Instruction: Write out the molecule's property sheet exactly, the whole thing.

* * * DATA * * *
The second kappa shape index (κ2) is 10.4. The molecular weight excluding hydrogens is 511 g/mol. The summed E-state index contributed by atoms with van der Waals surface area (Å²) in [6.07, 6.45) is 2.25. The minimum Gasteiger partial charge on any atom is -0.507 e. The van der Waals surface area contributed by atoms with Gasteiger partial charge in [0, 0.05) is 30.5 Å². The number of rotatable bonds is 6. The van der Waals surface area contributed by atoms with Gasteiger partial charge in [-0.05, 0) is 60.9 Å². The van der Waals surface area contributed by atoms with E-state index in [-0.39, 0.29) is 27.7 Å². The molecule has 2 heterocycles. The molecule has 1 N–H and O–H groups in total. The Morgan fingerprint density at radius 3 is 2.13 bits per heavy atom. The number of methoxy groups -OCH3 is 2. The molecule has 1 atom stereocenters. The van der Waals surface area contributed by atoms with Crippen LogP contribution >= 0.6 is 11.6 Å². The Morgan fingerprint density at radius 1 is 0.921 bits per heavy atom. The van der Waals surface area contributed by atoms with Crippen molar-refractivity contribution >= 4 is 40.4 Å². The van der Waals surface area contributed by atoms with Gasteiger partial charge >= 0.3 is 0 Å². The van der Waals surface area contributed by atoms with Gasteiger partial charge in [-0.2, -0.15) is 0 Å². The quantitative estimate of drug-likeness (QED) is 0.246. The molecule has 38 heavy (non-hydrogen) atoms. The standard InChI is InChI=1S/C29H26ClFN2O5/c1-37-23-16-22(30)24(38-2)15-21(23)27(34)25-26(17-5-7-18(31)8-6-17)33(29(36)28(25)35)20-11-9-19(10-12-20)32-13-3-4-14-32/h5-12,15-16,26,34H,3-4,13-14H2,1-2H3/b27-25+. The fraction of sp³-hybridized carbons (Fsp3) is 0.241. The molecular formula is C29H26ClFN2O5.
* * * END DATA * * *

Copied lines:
The second kappa shape index (κ2) is 10.4. The molecular weight excluding hydrogens is 511 g/mol. The summed E-state index contributed by atoms with van der Waals surface area (Å²) in [6.07, 6.45) is 2.25. The minimum Gasteiger partial charge on any atom is -0.507 e. The van der Waals surface area contributed by atoms with Gasteiger partial charge in [0, 0.05) is 30.5 Å². The number of rotatable bonds is 6. The van der Waals surface area contributed by atoms with Gasteiger partial charge in [-0.05, 0) is 60.9 Å². The van der Waals surface area contributed by atoms with E-state index in [-0.39, 0.29) is 27.7 Å². The molecule has 2 heterocycles. The molecule has 1 N–H and O–H groups in total. The Morgan fingerprint density at radius 3 is 2.13 bits per heavy atom. The number of methoxy groups -OCH3 is 2. The molecule has 1 atom stereocenters. The van der Waals surface area contributed by atoms with Crippen LogP contribution >= 0.6 is 11.6 Å². The Morgan fingerprint density at radius 1 is 0.921 bits per heavy atom. The van der Waals surface area contributed by atoms with Crippen molar-refractivity contribution >= 4 is 40.4 Å². The van der Waals surface area contributed by atoms with Gasteiger partial charge >= 0.3 is 0 Å². The van der Waals surface area contributed by atoms with Gasteiger partial charge in [-0.2, -0.15) is 0 Å². The quantitative estimate of drug-likeness (QED) is 0.246. The molecule has 38 heavy (non-hydrogen) atoms. The standard InChI is InChI=1S/C29H26ClFN2O5/c1-37-23-16-22(30)24(38-2)15-21(23)27(34)25-26(17-5-7-18(31)8-6-17)33(29(36)28(25)35)20-11-9-19(10-12-20)32-13-3-4-14-32/h5-12,15-16,26,34H,3-4,13-14H2,1-2H3/b27-25+. The fraction of sp³-hybridized carbons (Fsp3) is 0.241. The molecular formula is C29H26ClFN2O5.